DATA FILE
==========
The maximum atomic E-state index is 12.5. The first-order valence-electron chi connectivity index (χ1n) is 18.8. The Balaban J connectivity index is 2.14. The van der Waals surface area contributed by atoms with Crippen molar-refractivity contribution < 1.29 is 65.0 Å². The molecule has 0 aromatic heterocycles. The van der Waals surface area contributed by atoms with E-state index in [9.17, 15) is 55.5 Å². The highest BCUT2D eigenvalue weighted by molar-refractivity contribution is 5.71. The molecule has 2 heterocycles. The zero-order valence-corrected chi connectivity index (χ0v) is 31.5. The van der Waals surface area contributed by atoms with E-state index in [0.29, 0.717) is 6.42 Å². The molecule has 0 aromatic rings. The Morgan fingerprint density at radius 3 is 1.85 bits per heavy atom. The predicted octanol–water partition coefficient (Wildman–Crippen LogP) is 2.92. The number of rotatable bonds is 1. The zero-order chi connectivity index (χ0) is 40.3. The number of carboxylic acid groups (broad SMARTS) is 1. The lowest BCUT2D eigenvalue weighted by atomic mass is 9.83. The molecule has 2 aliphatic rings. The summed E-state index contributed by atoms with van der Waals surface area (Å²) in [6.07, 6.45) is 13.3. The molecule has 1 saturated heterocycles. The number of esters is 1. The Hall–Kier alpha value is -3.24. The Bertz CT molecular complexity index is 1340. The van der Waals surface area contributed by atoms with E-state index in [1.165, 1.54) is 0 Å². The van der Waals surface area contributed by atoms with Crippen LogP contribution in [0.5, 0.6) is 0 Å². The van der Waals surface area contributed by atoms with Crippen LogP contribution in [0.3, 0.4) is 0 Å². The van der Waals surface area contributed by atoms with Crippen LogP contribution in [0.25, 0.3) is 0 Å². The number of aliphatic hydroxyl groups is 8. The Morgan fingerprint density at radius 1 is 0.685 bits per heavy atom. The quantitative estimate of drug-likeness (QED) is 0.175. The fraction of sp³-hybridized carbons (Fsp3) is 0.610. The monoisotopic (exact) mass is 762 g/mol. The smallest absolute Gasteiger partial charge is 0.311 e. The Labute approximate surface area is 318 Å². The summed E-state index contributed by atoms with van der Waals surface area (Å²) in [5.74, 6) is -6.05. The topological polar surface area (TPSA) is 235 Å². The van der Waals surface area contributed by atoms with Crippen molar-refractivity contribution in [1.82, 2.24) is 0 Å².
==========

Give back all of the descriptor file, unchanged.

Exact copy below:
The maximum atomic E-state index is 12.5. The first-order valence-electron chi connectivity index (χ1n) is 18.8. The Balaban J connectivity index is 2.14. The van der Waals surface area contributed by atoms with Crippen molar-refractivity contribution < 1.29 is 65.0 Å². The molecule has 0 aromatic heterocycles. The van der Waals surface area contributed by atoms with E-state index in [9.17, 15) is 55.5 Å². The highest BCUT2D eigenvalue weighted by molar-refractivity contribution is 5.71. The molecule has 2 heterocycles. The zero-order valence-corrected chi connectivity index (χ0v) is 31.5. The van der Waals surface area contributed by atoms with E-state index in [0.29, 0.717) is 6.42 Å². The molecule has 0 aromatic rings. The Morgan fingerprint density at radius 3 is 1.85 bits per heavy atom. The predicted octanol–water partition coefficient (Wildman–Crippen LogP) is 2.92. The number of rotatable bonds is 1. The zero-order chi connectivity index (χ0) is 40.3. The number of carboxylic acid groups (broad SMARTS) is 1. The lowest BCUT2D eigenvalue weighted by atomic mass is 9.83. The molecule has 2 aliphatic rings. The summed E-state index contributed by atoms with van der Waals surface area (Å²) in [6.07, 6.45) is 13.3. The molecule has 1 saturated heterocycles. The number of esters is 1. The Hall–Kier alpha value is -3.24. The Bertz CT molecular complexity index is 1340. The van der Waals surface area contributed by atoms with E-state index in [1.165, 1.54) is 0 Å². The van der Waals surface area contributed by atoms with Crippen LogP contribution in [0.5, 0.6) is 0 Å². The van der Waals surface area contributed by atoms with Crippen LogP contribution in [0.3, 0.4) is 0 Å². The van der Waals surface area contributed by atoms with Crippen LogP contribution in [0.25, 0.3) is 0 Å². The number of aliphatic hydroxyl groups is 8. The Morgan fingerprint density at radius 1 is 0.685 bits per heavy atom. The quantitative estimate of drug-likeness (QED) is 0.175. The fraction of sp³-hybridized carbons (Fsp3) is 0.610. The monoisotopic (exact) mass is 762 g/mol. The smallest absolute Gasteiger partial charge is 0.311 e. The Labute approximate surface area is 318 Å². The summed E-state index contributed by atoms with van der Waals surface area (Å²) in [5.74, 6) is -6.05. The topological polar surface area (TPSA) is 235 Å². The van der Waals surface area contributed by atoms with Crippen molar-refractivity contribution in [1.82, 2.24) is 0 Å².